100 books like Green and Prosperous Land

By Dieter Helm,

Here are 100 books that Green and Prosperous Land fans have personally recommended if you like Green and Prosperous Land. Shepherd is a community of 11,000+ authors and super readers sharing their favorite books with the world.

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Book cover of Wilding: The Return of Nature to a British Farm

Joann S. Grohman Author Of Keeping a Family Cow: The Complete Guide for Home-Scale, Holistic Dairy Producers

From my list on self-sufficiency in the oncoming global crisis.

Why am I passionate about this?

Home food production & self-sufficiency was Joann Grohman’s lifelong enthusiasm. With a young, hungry family of eight children, she started milking cows by hand and did so until she was almost 90 years old. She simply could not imagine life without a family cow, a remarkable animal that makes grass into nutritious milk and cream that can feed people, pigs, and chickens, as well as provide manure to grow vegetables. When asked if having a cow means feeling stuck on the farm, she countered that a cow supports a beautiful life that can be found in no other way. 

Joann's book list on self-sufficiency in the oncoming global crisis

Joann S. Grohman Why did Joann love this book?

This book has had a huge impact in the UK, kickstarting a revolution in land management. Ms. Tree's husband inherited a very large estate in southern England, and they tried hard to continue farming in the usual way, raising grain. After a series of failures, economic and otherwise, they finally decided that something radically different would have to be tried and took on the challenge of allowing their land to revert to nature.

The book has been described as 'thrilling, inspiring, and deeply moving,' and it's all of that and a real page-turner.

By Isabella Tree,

Why should I read it?

9 authors picked Wilding as one of their favorite books, and they share why you should read it.

What is this book about?

'A poignant, practical and moving story of how to fix our broken land, this should be conservation's salvation; this should be its future; this is a new hope' - Chris Packham

In Wilding, Isabella Tree tells the story of the 'Knepp experiment', a pioneering rewilding project in West Sussex, using free-roaming grazing animals to create new habitats for wildlife. Part gripping memoir, part fascinating account of the ecology of our countryside, Wilding is, above all, an inspiring story of hope.

Winner of the Richard Jefferies Society and White Horse Book Shop Literary Prize.

Forced to accept that intensive farming on…


Book cover of In Search of One Last Song: Britain'S Disappearing Birds and the People Trying to Save Them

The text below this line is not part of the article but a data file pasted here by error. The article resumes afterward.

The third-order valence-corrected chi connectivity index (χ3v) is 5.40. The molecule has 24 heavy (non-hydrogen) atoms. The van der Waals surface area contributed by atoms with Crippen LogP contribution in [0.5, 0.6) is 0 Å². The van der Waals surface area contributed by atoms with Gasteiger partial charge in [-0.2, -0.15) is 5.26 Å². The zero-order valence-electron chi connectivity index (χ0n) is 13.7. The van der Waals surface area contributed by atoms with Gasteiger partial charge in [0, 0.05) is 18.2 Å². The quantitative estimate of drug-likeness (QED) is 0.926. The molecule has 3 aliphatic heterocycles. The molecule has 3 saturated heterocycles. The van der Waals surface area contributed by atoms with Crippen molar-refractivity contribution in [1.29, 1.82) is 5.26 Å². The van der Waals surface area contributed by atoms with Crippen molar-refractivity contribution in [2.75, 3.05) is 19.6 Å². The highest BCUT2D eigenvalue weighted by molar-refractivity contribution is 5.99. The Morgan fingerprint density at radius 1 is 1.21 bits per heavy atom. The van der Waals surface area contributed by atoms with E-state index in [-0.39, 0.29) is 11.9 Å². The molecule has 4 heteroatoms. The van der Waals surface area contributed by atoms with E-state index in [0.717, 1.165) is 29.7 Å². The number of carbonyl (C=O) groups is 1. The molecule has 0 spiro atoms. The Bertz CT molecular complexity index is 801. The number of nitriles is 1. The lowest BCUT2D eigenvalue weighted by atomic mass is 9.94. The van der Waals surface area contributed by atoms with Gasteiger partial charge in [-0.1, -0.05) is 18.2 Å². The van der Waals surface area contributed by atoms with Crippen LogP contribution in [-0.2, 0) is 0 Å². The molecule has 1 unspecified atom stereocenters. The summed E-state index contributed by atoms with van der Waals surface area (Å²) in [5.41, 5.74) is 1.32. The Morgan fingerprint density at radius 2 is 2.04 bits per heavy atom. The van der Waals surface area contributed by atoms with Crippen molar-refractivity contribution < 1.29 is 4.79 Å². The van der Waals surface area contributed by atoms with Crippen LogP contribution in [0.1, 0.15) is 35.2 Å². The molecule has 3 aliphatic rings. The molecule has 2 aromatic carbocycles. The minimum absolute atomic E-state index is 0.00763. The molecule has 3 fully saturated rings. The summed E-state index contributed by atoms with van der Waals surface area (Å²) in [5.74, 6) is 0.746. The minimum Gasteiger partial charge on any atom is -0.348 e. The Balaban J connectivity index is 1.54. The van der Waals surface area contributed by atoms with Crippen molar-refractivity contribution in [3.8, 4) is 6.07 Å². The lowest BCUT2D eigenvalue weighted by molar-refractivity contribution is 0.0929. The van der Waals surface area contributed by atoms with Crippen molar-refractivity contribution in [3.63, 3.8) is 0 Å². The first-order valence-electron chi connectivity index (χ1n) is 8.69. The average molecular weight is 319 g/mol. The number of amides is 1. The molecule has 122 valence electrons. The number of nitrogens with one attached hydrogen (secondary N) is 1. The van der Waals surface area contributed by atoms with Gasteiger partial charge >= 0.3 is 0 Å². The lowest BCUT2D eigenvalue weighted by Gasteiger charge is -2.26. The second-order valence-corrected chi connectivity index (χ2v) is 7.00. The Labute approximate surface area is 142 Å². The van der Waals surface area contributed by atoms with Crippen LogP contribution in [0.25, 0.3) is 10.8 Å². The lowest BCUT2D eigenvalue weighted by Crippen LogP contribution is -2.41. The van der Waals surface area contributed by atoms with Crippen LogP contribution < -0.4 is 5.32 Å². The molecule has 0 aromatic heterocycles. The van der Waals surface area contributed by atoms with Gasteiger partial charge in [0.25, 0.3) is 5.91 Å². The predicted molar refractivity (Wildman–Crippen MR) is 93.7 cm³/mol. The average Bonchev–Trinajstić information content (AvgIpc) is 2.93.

Mark Avery Author Of Reflections: What Wildlife Needs and How to Provide it

From my list on UK nature conservation.

Why am I passionate about this?

I’ve been fascinated by wildlife since the age of 5, and 60 years later I’m still addicted. I worked as a research scientist on bats and birds and then morphed into a nature conservationist. I worked for the Royal Society for the Protection of Birds for 25 years – 13 years as the Conservation Director. I’ve written books about wildlife and its conservation and regularly review such books on my blog.  I hope that my work has made a difference and that my books, and other authors’ books, can move things on a bit quicker too.

Mark's book list on UK nature conservation

Mark Avery Why did Mark love this book?

This a cracking read – I read it in just over a day, and it wasn’t a chore. So I read it again, immediately!

A book about 10 declining birds in the United Kingdom; Corncrake, Kittiwake, Capercaillie, Turtle Dove, Lapwing, Black Grouse, Bittern, Hen Harrier, Grey Partridge, and Nightingale. He talks to people who like them, study them, and/or conserve them. 

The author is an exceptional talent in that few could write so well about the species, the places, the people, the history of it all, and throw in poems, songs, and insights into shooting, farming, cookery, and eating too. There are some great conversations and a wide range of characters from a good spread of perspectives. I went away enriched and I keep returning to this book.

By Patrick Galbraith,

Why should I read it?

1 author picked In Search of One Last Song as one of their favorite books, and they share why you should read it.

What is this book about?

'Wonderful and enriching' Adam Nicolson 'The best book on conservation and the countryside I have read in years' John Lewis-Stempel 'A modern pastoral written with intelligence, wit and lyricism' Cal Flyn

Our wild places and wildlife are disappearing at a terrifying rate. This is a story about going in search of the people who are trying to save our birds, as well as confronting the enormity of what losing them would really mean.